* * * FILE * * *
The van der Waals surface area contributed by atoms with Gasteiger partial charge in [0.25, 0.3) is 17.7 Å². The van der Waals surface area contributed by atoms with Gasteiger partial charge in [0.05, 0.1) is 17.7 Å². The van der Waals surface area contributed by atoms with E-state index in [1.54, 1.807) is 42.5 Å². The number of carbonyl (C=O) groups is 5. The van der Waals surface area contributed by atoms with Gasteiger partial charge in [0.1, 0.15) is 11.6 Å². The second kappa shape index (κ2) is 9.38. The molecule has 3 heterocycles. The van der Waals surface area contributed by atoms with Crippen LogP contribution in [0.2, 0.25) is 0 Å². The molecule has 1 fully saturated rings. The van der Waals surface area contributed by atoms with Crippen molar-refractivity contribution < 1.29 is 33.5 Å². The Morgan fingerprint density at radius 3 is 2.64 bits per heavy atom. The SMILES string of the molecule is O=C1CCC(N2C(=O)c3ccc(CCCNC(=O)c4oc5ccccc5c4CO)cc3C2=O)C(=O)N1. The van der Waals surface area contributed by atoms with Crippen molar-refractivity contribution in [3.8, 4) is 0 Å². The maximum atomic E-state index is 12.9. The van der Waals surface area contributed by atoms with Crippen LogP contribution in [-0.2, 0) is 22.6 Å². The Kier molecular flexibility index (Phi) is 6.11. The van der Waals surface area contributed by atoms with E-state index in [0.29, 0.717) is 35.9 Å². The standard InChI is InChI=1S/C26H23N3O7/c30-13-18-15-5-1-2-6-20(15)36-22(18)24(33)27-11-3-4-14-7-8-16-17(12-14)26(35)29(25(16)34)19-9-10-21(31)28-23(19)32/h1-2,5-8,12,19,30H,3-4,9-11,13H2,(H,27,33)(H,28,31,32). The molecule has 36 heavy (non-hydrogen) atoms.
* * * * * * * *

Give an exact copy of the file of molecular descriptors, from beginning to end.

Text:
The van der Waals surface area contributed by atoms with Gasteiger partial charge in [0.25, 0.3) is 17.7 Å². The van der Waals surface area contributed by atoms with Gasteiger partial charge in [0.05, 0.1) is 17.7 Å². The van der Waals surface area contributed by atoms with E-state index in [1.54, 1.807) is 42.5 Å². The number of carbonyl (C=O) groups is 5. The van der Waals surface area contributed by atoms with Gasteiger partial charge in [0.1, 0.15) is 11.6 Å². The second kappa shape index (κ2) is 9.38. The molecule has 3 heterocycles. The van der Waals surface area contributed by atoms with Crippen LogP contribution in [0.2, 0.25) is 0 Å². The molecule has 1 fully saturated rings. The van der Waals surface area contributed by atoms with Crippen molar-refractivity contribution < 1.29 is 33.5 Å². The Morgan fingerprint density at radius 3 is 2.64 bits per heavy atom. The SMILES string of the molecule is O=C1CCC(N2C(=O)c3ccc(CCCNC(=O)c4oc5ccccc5c4CO)cc3C2=O)C(=O)N1. The van der Waals surface area contributed by atoms with Crippen molar-refractivity contribution in [3.8, 4) is 0 Å². The maximum atomic E-state index is 12.9. The van der Waals surface area contributed by atoms with Crippen LogP contribution in [-0.2, 0) is 22.6 Å². The Kier molecular flexibility index (Phi) is 6.11. The van der Waals surface area contributed by atoms with E-state index in [0.29, 0.717) is 35.9 Å². The standard InChI is InChI=1S/C26H23N3O7/c30-13-18-15-5-1-2-6-20(15)36-22(18)24(33)27-11-3-4-14-7-8-16-17(12-14)26(35)29(25(16)34)19-9-10-21(31)28-23(19)32/h1-2,5-8,12,19,30H,3-4,9-11,13H2,(H,27,33)(H,28,31,32). The molecule has 36 heavy (non-hydrogen) atoms.